Capital Markets

Co-op Bank reclaims third position in asset rankings

COOPBank

Co-operative Bank branch along Haile Selassie Avenue, Nairobi. FILE PHOTO | NMG

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Summary

  • Co-operative Bank of Kenya reclaimed its position as the country’s third-largest lender by assets in the year ended December when it also declared the biggest dividend payout in the industry of Sh5.8 billion.
  • The lender closed the period with total Sh536.9 billion assets, placing it third after Equity Group’s Sh1 trillion and KCB Group (Sh987.8 billion).
  • NCBA Group, which emerged third in the prior year as the product of the merger of the former NIC Group and CBA Group, was relegated to fourth place with Sh527.9 billion assets.

Co-operative Bank of Kenya #ticker:COOP reclaimed its position as the country’s third-largest lender by assets in the year ended December when it also declared the biggest dividend payout in the industry of Sh5.8 billion.

The lender closed the period with total Sh536.9 billion assets, placing it third after Equity Group’s #ticker:EQTY Sh1 trillion and KCB Group #ticker:KCB (Sh987.8 billion).

NCBA Group #ticker:NCBA, which emerged third in the prior year as the product of the merger of the former NIC Group and CBA Group, was relegated to fourth place with Sh527.9 billion assets.

A bigger asset base and efficient management are among the key drivers of a bank’s profitability.

Co-op Bank’s asset-gathering efforts was aided by its acquisition of a 90 per cent stake in Jamii Bora Bank in August last year for Sh1 billion, with the new subsidiary subsequently renamed to Kingdom Bank.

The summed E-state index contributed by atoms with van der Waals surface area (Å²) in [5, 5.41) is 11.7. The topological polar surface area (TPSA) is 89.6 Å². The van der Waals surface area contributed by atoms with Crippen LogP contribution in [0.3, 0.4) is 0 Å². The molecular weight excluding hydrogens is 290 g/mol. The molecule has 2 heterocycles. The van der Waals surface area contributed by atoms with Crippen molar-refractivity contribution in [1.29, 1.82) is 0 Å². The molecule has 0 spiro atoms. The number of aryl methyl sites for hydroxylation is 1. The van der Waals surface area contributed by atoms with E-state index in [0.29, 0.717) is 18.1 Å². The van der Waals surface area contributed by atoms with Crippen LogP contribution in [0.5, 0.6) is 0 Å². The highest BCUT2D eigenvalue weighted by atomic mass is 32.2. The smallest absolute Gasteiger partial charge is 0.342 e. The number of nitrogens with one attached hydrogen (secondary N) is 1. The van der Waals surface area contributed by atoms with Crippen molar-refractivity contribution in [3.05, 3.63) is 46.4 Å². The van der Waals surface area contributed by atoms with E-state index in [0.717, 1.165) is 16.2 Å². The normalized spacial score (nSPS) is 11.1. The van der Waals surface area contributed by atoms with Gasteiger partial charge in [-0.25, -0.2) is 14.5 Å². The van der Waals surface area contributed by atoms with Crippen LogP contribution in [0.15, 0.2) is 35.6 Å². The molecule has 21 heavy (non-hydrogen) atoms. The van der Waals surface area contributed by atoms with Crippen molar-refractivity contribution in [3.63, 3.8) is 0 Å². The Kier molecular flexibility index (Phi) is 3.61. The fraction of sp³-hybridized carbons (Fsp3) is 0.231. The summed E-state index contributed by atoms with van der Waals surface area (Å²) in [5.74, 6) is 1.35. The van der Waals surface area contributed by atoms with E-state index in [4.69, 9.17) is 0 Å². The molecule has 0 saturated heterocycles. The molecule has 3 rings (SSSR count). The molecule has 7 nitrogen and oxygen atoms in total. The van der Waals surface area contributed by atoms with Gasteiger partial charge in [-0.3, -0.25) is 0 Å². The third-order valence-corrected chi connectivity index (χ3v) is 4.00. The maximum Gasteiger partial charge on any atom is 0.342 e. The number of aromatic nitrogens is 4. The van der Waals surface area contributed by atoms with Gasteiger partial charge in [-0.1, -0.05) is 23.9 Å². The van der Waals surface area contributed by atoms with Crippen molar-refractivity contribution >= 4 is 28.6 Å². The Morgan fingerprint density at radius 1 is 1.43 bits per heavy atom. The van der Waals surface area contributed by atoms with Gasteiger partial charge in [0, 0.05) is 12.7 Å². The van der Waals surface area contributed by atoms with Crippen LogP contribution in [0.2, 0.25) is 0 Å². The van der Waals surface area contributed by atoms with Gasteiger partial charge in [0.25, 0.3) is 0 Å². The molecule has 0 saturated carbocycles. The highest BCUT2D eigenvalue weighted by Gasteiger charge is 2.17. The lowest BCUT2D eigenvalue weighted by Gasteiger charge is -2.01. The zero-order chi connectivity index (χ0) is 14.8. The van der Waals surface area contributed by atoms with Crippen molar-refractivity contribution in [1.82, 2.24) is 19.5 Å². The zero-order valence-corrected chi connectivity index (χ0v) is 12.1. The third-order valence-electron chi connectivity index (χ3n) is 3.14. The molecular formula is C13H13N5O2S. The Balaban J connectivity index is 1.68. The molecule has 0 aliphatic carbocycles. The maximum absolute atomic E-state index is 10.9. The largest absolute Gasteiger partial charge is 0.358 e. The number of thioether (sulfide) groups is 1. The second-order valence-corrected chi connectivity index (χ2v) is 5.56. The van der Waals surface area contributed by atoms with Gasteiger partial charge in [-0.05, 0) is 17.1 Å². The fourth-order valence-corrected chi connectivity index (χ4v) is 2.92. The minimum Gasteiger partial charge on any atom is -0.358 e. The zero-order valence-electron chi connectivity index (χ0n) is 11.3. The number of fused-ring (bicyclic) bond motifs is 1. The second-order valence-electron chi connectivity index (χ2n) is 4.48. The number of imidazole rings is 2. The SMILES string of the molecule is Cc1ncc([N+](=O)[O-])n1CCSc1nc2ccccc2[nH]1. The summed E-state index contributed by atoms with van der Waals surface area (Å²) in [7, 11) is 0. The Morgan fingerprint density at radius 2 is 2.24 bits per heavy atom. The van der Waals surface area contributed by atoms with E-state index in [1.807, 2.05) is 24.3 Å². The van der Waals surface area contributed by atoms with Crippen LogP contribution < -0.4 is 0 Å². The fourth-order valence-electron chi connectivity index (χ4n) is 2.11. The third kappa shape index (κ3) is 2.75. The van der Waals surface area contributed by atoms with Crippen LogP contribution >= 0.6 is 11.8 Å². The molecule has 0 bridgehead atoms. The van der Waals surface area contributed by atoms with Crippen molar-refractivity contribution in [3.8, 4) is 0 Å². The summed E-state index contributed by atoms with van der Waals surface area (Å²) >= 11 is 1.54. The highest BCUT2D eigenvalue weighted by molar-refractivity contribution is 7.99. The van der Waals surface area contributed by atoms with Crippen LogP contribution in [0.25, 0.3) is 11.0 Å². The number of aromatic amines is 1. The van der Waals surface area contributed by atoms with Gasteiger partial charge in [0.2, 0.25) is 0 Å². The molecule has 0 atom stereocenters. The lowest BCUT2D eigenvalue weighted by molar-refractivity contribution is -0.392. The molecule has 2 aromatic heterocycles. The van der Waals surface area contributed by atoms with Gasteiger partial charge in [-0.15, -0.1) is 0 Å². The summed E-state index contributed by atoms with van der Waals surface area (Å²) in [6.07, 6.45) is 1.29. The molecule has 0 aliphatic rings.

Co-op Bank gained an additional Sh30.6 billion worth of assets from the deal. Co-op Bank managed to reclaim its spot despite being the only large bank to maintain dividend payouts over the past two years.

It has proposed a payout of Sh1 per share or a total of Sh5.8 billion, the largest cash distribution which is followed by Standard Chartered Bank Kenya #ticker:SCBK that has declared a total of Sh4.1 billion to holders of its ordinary and preference shares.

StanChart made the biggest effort to reward shareholders, proposing to pay out 76 per cent of its net earnings of Sh5.4 billion and was followed by Co-op Bank which will distribute 54.2 per cent of its Sh10.8 billion net profit.

Others like Equity have grown their assets partly by suspending or slashing dividend payouts.

Equity had declared a payout of Sh2.5 per share or a total of Sh9.4 billion for the year ended December 2019 but later rescinded the proposal.

It has also skipped dividends in the year ended December 2020, a move that has seen it save Sh18.8 billion cumulatively.

Equity’s crossing of the Sh1 trillion asset mark was also helped by its consolidation of the assets of Banque Commerciale Du Congo (BCDC) in which it bought a controlling 66.5 percent stake last year for $95 million (Sh10.4 billion).